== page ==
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Searching for Lost Knowledge in the Age of Intelligent Machines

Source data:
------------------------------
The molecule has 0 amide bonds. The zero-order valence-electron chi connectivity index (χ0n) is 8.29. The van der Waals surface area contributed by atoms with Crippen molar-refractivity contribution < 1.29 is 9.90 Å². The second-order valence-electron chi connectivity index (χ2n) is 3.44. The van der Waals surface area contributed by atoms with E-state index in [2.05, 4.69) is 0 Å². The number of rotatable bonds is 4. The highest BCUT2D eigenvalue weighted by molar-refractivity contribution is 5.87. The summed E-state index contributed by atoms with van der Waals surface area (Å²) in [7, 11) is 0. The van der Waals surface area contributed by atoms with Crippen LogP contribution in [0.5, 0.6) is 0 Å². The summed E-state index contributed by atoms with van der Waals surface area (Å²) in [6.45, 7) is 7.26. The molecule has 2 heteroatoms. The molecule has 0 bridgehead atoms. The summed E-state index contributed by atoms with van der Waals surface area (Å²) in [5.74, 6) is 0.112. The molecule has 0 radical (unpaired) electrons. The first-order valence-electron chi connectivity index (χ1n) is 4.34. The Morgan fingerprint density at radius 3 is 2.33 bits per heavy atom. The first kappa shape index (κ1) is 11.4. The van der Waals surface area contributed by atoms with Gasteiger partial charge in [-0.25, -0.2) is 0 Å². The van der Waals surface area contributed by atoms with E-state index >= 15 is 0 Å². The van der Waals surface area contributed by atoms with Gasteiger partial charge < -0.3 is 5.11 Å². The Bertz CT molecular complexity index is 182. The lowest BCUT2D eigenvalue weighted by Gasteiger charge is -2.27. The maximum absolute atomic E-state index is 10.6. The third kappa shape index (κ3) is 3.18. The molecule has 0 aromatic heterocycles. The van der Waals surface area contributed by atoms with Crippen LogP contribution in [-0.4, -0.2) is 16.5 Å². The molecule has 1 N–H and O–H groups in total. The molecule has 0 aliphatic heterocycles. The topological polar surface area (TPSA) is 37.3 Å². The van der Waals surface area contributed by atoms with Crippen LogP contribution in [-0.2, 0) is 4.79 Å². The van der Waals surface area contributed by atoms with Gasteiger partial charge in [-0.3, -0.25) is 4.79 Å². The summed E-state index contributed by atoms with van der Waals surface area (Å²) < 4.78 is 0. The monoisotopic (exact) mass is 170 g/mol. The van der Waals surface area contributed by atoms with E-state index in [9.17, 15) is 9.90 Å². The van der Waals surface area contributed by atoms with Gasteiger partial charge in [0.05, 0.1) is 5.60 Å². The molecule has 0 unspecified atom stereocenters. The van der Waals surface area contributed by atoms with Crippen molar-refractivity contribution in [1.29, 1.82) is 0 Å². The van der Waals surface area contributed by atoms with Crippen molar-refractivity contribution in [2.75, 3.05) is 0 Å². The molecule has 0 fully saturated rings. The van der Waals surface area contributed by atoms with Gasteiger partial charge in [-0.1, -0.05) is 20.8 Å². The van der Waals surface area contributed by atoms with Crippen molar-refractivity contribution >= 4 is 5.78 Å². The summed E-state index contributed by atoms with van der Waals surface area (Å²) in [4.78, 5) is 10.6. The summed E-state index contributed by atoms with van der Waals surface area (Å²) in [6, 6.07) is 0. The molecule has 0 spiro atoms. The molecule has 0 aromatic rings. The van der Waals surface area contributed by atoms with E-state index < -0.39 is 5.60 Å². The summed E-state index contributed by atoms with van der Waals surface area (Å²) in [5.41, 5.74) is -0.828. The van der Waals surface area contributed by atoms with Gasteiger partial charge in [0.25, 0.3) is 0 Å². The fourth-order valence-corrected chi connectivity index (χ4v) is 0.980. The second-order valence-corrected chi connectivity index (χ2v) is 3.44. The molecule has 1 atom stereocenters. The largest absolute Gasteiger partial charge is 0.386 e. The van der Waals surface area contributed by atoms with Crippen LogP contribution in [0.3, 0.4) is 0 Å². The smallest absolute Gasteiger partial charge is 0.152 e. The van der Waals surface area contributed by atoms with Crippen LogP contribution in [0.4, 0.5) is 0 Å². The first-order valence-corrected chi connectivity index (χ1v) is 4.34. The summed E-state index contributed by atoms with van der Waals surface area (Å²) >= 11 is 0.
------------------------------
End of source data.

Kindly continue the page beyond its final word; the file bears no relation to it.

“All but one,” Marchant wrote, “are from shipwrecks.” Time erases most everything and everyone, eventually. Any effort to understand the past is based entirely on incomplete records. And because it is impossible to standardize the language used to catalogue what’s left, or to fully index what is found, humans are unable to search through our own vast repositories of knowledge. To discover hidden gems in existing stores of human knowledge, Swanson wrote in his 1986 essay, we would need a massive thesaurus—one that describes “all relationships that people know about and then determine, for each search, which among those relationships” are actually relevant. “To build such a universal thesaurus entails no less than modeling all of human knowledge,” he wrote. It would be an impossible task—not least of all because, “to use such a thesaurus, one would have to retrieve relevant information from it, so a second universal thesaurus would be needed as a retrieval aid to Paid Skiptracing tools the first, and so on ad infinitum. The builder of a thesaurus is, in principle, lost in an infinite regress.” There’s some hope yet. Artificially intelligent systems are already creating and distilling robust models of human knowledge, but they’ll still be constrained by the datasets that feed into them. So there will be some degree of luck involved if, for instance, a machine happens upon an ancient document that reveals the whereabouts of more machines like the Antikythera Mechanism, or determines who built the one found on the Mediterranean seafloor so many decades ago. At the same time, the evolution of information systems makes remarkable discoveries seem more possible now than ever before.

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